The Spanish teams may have been slow starters in the transfer market because the league finished late, but they've sure moved fast since then. It is the policy of this blog to discourage baseless speculation - by which I mean anything that doesn't have quotes from a club official attached to it - so you won't find any of that in my news round-ups. So let's see what's actually been going on in La Liga.
Atletico Madrid have repeated their line that whether Fernando Torres goes or stays is entirely up to him and said that they are preparing themselves for life without him. Towards that end, they confirmed that they have an interest in Villarreal's Diego Forlan, currently suffering with the rest of the Uruguay NT in the Copa America.
The Madrid club's own fans don't seem too pleased at the prospect of selling their club captain, though. Fair enough.
Staying with Atletico, (very) occasional Argentinean international Luciano Galletti has sealed a move to Greek side Olympiakos, pending agreement from his former club Zaragoza. He's not had a good season, having stepped in for Maxi Rodriguez when he sustained his knee injury, but those are some big shoes to fill.
Over in Real Betis, Argentine Hector Cuper has been named their new coach. Cuper has had extensive experience in La Liga before with Real Mallorca and Valencia. Good luck to him, because that's definitely not an easy job.
Speaking of difficult jobs, there's been nothing official yet, so I won't say anything about the Real Madrid Capello-Schuster dilemma and just direct you to the excellent All In White for the latest on who will be coaching Real next season.
Update: annnnnd there's been an official announcement. He's gone, but Getafe have denied reports that Schuster will succeed him. I have to agree with Gonzalo's take on this. I completely understand that Real Madrid, being Real Madrid, have to strive for more than just winning games. Barca are the same way, after all. But having said that, an institution like Real probably shouldn't be seen to be firing coaches who achieve their targets and so lacking in stability (Beckham's 'I would like to thank my 6 coaches...' comes to mind). Although, if the plan was to bring Capello in, have him trim the team down to size, then dump him for a more exciting coach, well, the board were certainly very smart. They've achieved their aim.
From a Chelsea site of all places there's an interesting post discussing the recent study of the levels of fan support for each team in Spain. It makes some really interesting points by comparing the situation in La Liga to the Premiership. The one I find most fascinating and in need of more analysis is the fact that while fan support is far more spread out in the Premiership, the Champions League entrants from Spain are far more variable than the equivalent 4 teams from England.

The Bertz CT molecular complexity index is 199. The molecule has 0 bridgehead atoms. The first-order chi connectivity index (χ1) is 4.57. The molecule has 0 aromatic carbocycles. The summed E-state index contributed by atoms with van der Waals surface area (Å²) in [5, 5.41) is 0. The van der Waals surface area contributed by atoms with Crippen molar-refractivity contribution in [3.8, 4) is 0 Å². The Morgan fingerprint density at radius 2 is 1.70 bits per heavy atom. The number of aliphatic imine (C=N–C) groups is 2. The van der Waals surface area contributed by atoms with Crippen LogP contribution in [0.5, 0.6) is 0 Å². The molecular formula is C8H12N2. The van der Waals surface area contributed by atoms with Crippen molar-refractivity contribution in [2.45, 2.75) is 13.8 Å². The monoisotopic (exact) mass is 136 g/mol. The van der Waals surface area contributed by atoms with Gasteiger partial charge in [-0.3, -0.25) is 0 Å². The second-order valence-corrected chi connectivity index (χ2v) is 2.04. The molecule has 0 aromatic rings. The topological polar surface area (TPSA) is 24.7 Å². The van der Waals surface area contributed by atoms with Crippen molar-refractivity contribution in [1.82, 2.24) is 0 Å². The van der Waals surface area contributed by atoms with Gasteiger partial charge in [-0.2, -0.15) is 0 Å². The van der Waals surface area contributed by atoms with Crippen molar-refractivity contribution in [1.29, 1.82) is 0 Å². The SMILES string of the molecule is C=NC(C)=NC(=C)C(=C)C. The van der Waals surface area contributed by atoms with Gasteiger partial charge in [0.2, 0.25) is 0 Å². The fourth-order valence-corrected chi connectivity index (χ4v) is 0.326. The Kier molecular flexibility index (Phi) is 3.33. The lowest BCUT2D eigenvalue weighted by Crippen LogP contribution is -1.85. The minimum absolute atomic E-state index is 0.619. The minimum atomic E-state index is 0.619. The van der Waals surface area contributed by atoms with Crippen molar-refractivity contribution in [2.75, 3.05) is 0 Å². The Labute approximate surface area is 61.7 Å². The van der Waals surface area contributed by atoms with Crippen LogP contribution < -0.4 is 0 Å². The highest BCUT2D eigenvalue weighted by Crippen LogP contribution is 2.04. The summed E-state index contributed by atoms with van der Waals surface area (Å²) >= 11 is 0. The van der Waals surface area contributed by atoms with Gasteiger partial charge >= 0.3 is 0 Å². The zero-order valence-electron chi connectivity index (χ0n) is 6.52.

I only just discovered the excellent Inside Arsenal through the Henry transfer. This post in particular touches on a topic that I feel is unjustly neglected by comparing the youth systems of different leagues. Earlier in the 06-07 season, the debate which was stirred up by Rafa Benitez and Jose Mourinho's suggestion that youth teams should be allowed to compete in lower leagues was abortive at best, as it was entirely eclipsed by the usual war of words between bigger, richer clubs who are seen as arrogant and smaller clubs who are seen as bitter. I personally feel that youth development is an incredibly important aspect of a club's operation and of the national team's success, so it's good to see intelligent discussion on the topic.
(I've been trying to compile a post about the Barca youth system for ages, but finding information in English is a struggle. Expect to see that post eventually, though.)
Lastly, I've been looking forward to these. Here's Sid Lowe's always entertaining awards of the Liga season, and as usual I broadly agree with his choices (having made quite a few similar ones in my own season review). While we're on the subject, here's ESPN Soccernet's Phil Ball's team of the season, and La Liga Loca's.
Barcelona have been authorized by Roma to speak with Christian Chivu and his agent about personal terms, indicating that the two clubs have come close to an agreement regarding the player, where there was a reported difference in the two sides' valuations.
While we're on the subject of Barca, AC Milan seem to have finally gotten the message that neither Ronaldinho nor Eto'o are up for sale after months of our club officials hitting them repeatedly with the clue bat. Good for them.
Less satisfying to hear is Ludovic Giuly's agent 'slamming' Barca for slapping a 5 million euro price tag on his client's head. (Not literally, because then I'd understand his outrage.) It is his opinion that Giuly should be allowed to leave on a free transfer. I really like Giuly, and if he has to leave, I would want the parting to be an amiable one, so this is a real shame. It is understandable that the club would want a few million euros for him, though. Surely he's worth that much? Far lesser players are going for outrageous prices left and right, after all.
On a slightly different note, while the majority of footballers would probably rather be lying on a sunswept beach, the great Lilian Thuram spends his holidays giving talks on violence while touring West Africa as an United Nations goodwill ambassador. This is why he is one of the most awesome people ever.
Lastly, this post echoes my own fears regarding the Thierry Henry transfer perfectly. I would say that it probably isn't necessary to deploy Henry on the wing to accommodate all four players (you could have Henry partnering Eto'o, with Ronaldinho on one wing and Messi on another, for example), but I'm really not sure how Rijkaard is planning to play this, so we'll just have to hope that our worst fears don't come to pass.